Rock singer Alice Cooper has lost a brand partnership with a cosmetics company after calling her comments about transgender people a “fad”.
WASHINGTON (TND) – A self-described LGBT+-owned cosmetics brand has ended a partnership with rock artist Alice Cooper after he criticized sex change procedures for minors.
Vampire Cosmetics parted ways with Cooper earlier this month after the singer called “transgender affairs” a “fad” in an interview with music blog Stereogum.
Cooper said in the interview “I understand that there are cases of transgender, but I’m afraid that it’s also a fad, and I’m afraid there’s a lot of people claiming to be this just because they want to be that,” “I find it wrong when you’ve got a six-year-old kid who has no idea. He just wants to play, and you’re confusing him by telling him, ‘Yeah, you’re a boy, but you could be a girl if you want to be.’”
Cooper further stated that individuals should “at least become sexually aware” before “they start thinking about if they’re a boy or a girl.”
He also shared anti-trans rhetoric regarding access to public bathrooms, claiming that allowing transgender people to use bathrooms corresponding to their gender identity would result in violent crimes. “A guy can walk into a woman’s bathroom at any time and just say, ‘I just feel like I’m a woman today’ and have the time of his life in there,” Cooper said. “He’s just taking advantage of that situation … Somebody’s going to get raped.”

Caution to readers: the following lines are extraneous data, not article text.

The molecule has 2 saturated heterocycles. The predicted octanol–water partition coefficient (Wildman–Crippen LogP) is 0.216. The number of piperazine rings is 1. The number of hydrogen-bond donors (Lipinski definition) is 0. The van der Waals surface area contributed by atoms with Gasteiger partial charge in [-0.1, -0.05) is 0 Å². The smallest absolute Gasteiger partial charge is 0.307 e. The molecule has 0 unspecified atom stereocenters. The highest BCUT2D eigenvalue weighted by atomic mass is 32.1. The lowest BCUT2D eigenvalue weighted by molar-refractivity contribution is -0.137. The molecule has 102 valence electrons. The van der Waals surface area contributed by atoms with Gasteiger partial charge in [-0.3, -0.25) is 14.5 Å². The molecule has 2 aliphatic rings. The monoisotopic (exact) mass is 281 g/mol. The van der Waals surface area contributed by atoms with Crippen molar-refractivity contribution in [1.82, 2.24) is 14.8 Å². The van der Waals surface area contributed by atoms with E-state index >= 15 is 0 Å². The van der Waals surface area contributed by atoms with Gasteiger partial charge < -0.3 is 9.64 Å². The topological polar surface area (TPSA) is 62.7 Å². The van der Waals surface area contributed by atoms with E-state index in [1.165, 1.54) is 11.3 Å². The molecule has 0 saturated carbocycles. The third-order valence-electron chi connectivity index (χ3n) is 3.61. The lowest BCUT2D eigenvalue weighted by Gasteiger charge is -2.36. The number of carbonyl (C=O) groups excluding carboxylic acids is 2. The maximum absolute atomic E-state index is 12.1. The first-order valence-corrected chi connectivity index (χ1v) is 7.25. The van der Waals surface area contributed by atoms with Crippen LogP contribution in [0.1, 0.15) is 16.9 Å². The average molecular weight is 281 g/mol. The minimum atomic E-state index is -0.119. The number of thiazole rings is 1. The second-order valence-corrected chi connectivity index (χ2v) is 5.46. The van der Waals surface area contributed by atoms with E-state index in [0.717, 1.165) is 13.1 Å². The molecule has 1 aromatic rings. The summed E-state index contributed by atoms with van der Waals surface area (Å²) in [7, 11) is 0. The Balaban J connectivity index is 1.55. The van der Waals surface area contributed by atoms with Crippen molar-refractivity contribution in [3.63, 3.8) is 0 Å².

Social media users took to X, formerly known as Twitter, to hit back at the brand for the move. “The intolerant and bigoted company, @VampyreCosmetics, apparently nixed their account after saying that experimental, medically unnecessary surgeries on young kids constitute ‘health care,’”
“No clue who Vampyre Cosmetics are, but to cancel a contract based on what Alice Cooper is reported to have said indicates to me that they are not a very ethical company,” another user said. “Values such as commitment, meaning, adhering to a promise made is not something to treat with indifference.”
As of Tuesday, Vampire’s X page is “queer, disabled and proudly neurodiverse women.” Elsewhere on the site, they also state that they “believe gender is a construct and has no place in our business. We refuse to gender our products because they are for everyone.”
Information on the collaboration with Cooper still appears on Vampyr’s website, now with a supplement stating that the company has canceled the deal.